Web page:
My little house smells like cardamom and almonds and coconut oil and maple syrup and oats because I just baked a pan of granola. It’s the first time I’ve baked granola since I moved out of my other house, which was also a bed and breakfast– which is to say since I left my marriage and set out into a hopeful and nearly blank new world less than eleven months ago.
Making granola feels important, because it is. I still know the recipe by heart. A recipe I came across or came up with ten years ago when my much younger family lived in India, and I had the biggest opportunity of my then-twenty-nine-year-old life to say, “This is not working for me; it’s time; I’m done.” For all I know, I might have used the very same Pyrex measuring cup today as I did then– we brought one with us to Mussoorie and back, and I moved one out with me when we divided up the kitchen things last year.
Baking and cooking feel important, because they are. Because, as the brilliant tent maker and kindred spirit Kurt Buetow said to me once, “food and shelter are our most basic instincts,” when I expressed some sheepish confusion at my love of forts and cozy spaces.
I spent seven years making granola and muffins and coffee cake and popovers for guests who stayed at the business I ran with my then-husband. I brought extras around town and dropped them off at the library, the folk school, the art colony, and I learned how to give from excess, not from my essential stores.
I think I learned, and am learning, the same thing with attention and love: giving from the excess, the overflow, the magically multiplying and abundant loaves and fishes, rather than in a way that drains the water table dry or leaves an afteraste of resentment when what’s left for me is not enough..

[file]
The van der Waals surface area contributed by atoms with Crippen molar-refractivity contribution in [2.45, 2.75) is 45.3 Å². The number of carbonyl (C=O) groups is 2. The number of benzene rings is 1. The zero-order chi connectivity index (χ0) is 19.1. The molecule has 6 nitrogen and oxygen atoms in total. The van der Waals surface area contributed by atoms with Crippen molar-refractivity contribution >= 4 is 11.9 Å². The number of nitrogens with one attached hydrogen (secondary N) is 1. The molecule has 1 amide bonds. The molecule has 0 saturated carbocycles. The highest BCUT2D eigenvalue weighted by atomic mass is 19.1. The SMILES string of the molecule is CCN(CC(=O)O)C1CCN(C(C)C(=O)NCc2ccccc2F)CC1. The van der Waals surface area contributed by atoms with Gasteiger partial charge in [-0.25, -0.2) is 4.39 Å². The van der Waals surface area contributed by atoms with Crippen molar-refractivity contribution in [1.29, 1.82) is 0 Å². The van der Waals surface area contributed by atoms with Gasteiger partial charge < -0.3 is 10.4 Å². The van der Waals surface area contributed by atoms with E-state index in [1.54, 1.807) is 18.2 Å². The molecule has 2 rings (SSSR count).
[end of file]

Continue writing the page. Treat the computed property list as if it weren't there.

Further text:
Earlier this fall, when I baked my first pie in a year, my first pie in my house that I bought with my aunt, I felt sad at first: this rolling pin, this pie plate– they were part of another life. But then I thought about how I have been making pies since I was very, very young. How I stood at my mother’s mother’s kitchen table dozens of times and she talked me through each step. It makes me miss her fiercely now, but as I rolled the crust out it was a comfort: this act reached much farther back than my marriage, farther back than my own lifetime, even. And I felt peace and the sureness of my knowing and my skill, and my love for the women in my family line in spite of all their wounds and human failings.
I didn’t feel sad at all to make granola. I felt peaceful. I’d just had a beautiful, normal, present, easy time with my son and his dad– and I felt so mixed already: to feel rightness and loss at the same time. But the baking was easy. The knowing and sureness and ease carried over into this life, this world.
“Is this the easiest path…? Of course not. But it’s the truest one.”
-Glennon Doyle, Untamed
So I drank my tea and I felt my feelings. I read about Ereshkigal, the unbeautiful Goddess of the underworld, killing the innocent and beautiful Inanna. I think Glennon Doyle is writing the same thing, that we do know the things that need to be killed, not as punishment but as transformation:
“I will not stay, not ever again… When my body tells me the truth, I’ll believe it.”
I made a second cup of tea, and when the timer rang I turned off the oven, stirred and stirred, and served myself a bowl of still-hot granola for lunch.